A important type of external PD labelled ‘air-corona’ (designated ‘AC’) is simulated using a rod electrode (with an apex angle 85°) connected to the High Voltage (HV) terminal as shown in Fig. 7. One among frequently encountered form of multi-source PD termed as ‘electrode bounded cavity with corona discharges in air (labelled ‘ECAC’) is simulated by introducing a thin rod electrode of 2 mm diameter from the HV electrode. The other source of defect includes a 2 mm depth electrode-bounded cavity on the solid dielectric system which is in turn connected to the high voltage electrode. This arrangement is indicated in Fig. 8.

Fig. 9:
Benchmark model replicating multiple electrode bounded cavity discharges

Another type of multiple source PD is comprises multi-source electrode bounded cavity discharges (labeled ‘MEBC” are replicated by 3 sets of cavities wherein the outer cavities are of 4 mm depth and inner cavities are 2 mm depth placed at the high voltage terminal. The setup is shown in Fig. 9.


Though several established preprocessing and feature extraction strategies have been attempted by researchers (Sahoo et al., 2005), varied yet straight forward preprocessing techniques based on statistical measures are exploited for pattern discrimination task so as to determine the performance capability associated with the various vital trainable parts and characteristics of the PNNs such as the spread parameter, ‘curse of dimensionality’ (Bishop, 1995), quantification of the mean vector which is estimated based on probability density estimates etc. Incidentally, the phase-window methodology of preprocessing utilizing various statistical operators which has been adopted earlier by the authors of this research has also been taken up in this work. These measures include. (1) Maximum values of q (10° and 30°), (2) Minimum values of q (10° and 30°) and (3) Central Tendency (10° and 30°). Further, since several researchers (Gulski, 1995; James and Phung, 1995; Krivda, 1995) had earlier utilized the traditional statistical operators (operators that include mean, skewness, kurtosis, cross-correlation etc.) for the classification of PD signatures with good accuracy, research work carried out in this study focuses on establishing the capability of these operators in recognizing and discriminating substantially large dataset multi-source PD signatures.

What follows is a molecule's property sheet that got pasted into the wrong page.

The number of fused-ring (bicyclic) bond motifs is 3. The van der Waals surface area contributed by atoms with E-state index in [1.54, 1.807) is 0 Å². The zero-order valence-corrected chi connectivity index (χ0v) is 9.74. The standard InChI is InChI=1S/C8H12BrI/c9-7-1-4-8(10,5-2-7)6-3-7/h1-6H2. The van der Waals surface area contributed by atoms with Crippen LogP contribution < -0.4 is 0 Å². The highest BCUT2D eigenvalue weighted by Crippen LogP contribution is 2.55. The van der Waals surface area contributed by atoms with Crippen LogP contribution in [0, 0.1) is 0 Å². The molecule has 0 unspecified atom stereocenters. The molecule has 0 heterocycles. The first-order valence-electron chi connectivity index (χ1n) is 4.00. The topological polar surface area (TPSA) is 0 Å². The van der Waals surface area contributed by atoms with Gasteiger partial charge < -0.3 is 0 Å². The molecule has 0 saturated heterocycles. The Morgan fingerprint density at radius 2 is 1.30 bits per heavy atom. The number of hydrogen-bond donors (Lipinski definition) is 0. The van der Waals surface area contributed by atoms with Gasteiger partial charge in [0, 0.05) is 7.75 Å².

Table 1: Multi-source large dataset pd pattern signatures for classification

Table 1 indicates the total number of fingerprints taken up for analysis. The database comprises large sets of PD signature patterns comprising of each PD source for varying applied voltages. It is pertinent to note from Table 1 that for classifying 660 sets of divergent patterns, two sets (36 sets relating to each defect category and 27 sets of fingerprint signatures related to every discharge category) are utilized for obtaining the appropriate centers chosen from the proposed clustering algorithm which are further utilized for training and testing of the PNN versions It is observed during this research that the centers of PD patterns serve as a reasonably good representative codebook.


General aspects and architecture of PNN versions: PNN (Specht, 1988) is a representation based on the competitive learning strategy with a ‘winner-takes-all attitude’. PNN is a classifier adaptation, wherein decision making is based on the Bayesian scheme which is integrated with a non-parametric estimation technique (Parzen window) for computing the Probability Density Function (PDF). The Bayesian model provides class conditional probability decision for pattern classification which is utilized for obtaining an appropriate optimal estimate of PDF. The basic (or) original version of the PNN (OPNN), makes use of a Parzen window estimator with a mixture of Gaussian kernels and has no feedback path. OPNN takes all the sample vectors during training as centres ‘c’ of Gaussian kernel function with only the tunable part of the network to be adjusted during the training stage being a common variance (σ). Though it is apparent from the discussion that more the exemplars the better is the classification rate of the OPNN, it is crucial that a thorough study is carried out to analyze the deleterious influence of over-training and catastrophic forgetting are analyzed during discrimination in the context of large dataset training.